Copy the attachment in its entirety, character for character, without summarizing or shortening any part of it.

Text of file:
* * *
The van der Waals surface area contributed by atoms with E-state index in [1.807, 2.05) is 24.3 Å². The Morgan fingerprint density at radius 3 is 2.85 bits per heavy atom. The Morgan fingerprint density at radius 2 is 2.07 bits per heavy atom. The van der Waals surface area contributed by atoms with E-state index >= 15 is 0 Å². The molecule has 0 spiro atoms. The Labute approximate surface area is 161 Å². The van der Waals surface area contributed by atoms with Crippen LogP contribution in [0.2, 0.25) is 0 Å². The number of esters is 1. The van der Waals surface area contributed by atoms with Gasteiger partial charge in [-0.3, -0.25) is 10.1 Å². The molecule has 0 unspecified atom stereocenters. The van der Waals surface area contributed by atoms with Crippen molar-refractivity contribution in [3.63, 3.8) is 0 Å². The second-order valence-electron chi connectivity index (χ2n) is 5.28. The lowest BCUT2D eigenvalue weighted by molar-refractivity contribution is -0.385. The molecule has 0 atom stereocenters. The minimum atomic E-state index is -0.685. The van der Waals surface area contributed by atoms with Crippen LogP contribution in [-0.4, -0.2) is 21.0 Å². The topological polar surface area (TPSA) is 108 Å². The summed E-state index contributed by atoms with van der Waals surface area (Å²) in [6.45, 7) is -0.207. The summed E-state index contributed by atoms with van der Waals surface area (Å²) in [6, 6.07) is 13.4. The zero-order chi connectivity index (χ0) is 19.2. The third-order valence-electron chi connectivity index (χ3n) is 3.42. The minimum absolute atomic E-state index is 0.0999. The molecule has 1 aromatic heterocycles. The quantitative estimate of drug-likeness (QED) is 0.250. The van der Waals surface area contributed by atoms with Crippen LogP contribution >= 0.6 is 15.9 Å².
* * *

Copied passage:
The van der Waals surface area contributed by atoms with E-state index in [1.807, 2.05) is 24.3 Å². The Morgan fingerprint density at radius 3 is 2.85 bits per heavy atom. The Morgan fingerprint density at radius 2 is 2.07 bits per heavy atom. The van der Waals surface area contributed by atoms with E-state index >= 15 is 0 Å². The molecule has 0 spiro atoms. The Labute approximate surface area is 161 Å². The van der Waals surface area contributed by atoms with Crippen LogP contribution in [0.2, 0.25) is 0 Å². The number of esters is 1. The van der Waals surface area contributed by atoms with Gasteiger partial charge in [-0.3, -0.25) is 10.1 Å². The molecule has 0 unspecified atom stereocenters. The van der Waals surface area contributed by atoms with Crippen molar-refractivity contribution in [3.63, 3.8) is 0 Å². The second-order valence-electron chi connectivity index (χ2n) is 5.28. The lowest BCUT2D eigenvalue weighted by molar-refractivity contribution is -0.385. The molecule has 0 atom stereocenters. The minimum atomic E-state index is -0.685. The van der Waals surface area contributed by atoms with Crippen LogP contribution in [-0.4, -0.2) is 21.0 Å². The topological polar surface area (TPSA) is 108 Å². The summed E-state index contributed by atoms with van der Waals surface area (Å²) in [6.45, 7) is -0.207. The summed E-state index contributed by atoms with van der Waals surface area (Å²) in [6, 6.07) is 13.4. The zero-order chi connectivity index (χ0) is 19.2. The third-order valence-electron chi connectivity index (χ3n) is 3.42. The minimum absolute atomic E-state index is 0.0999. The molecule has 1 aromatic heterocycles. The quantitative estimate of drug-likeness (QED) is 0.250. The van der Waals surface area contributed by atoms with Crippen LogP contribution >= 0.6 is 15.9 Å².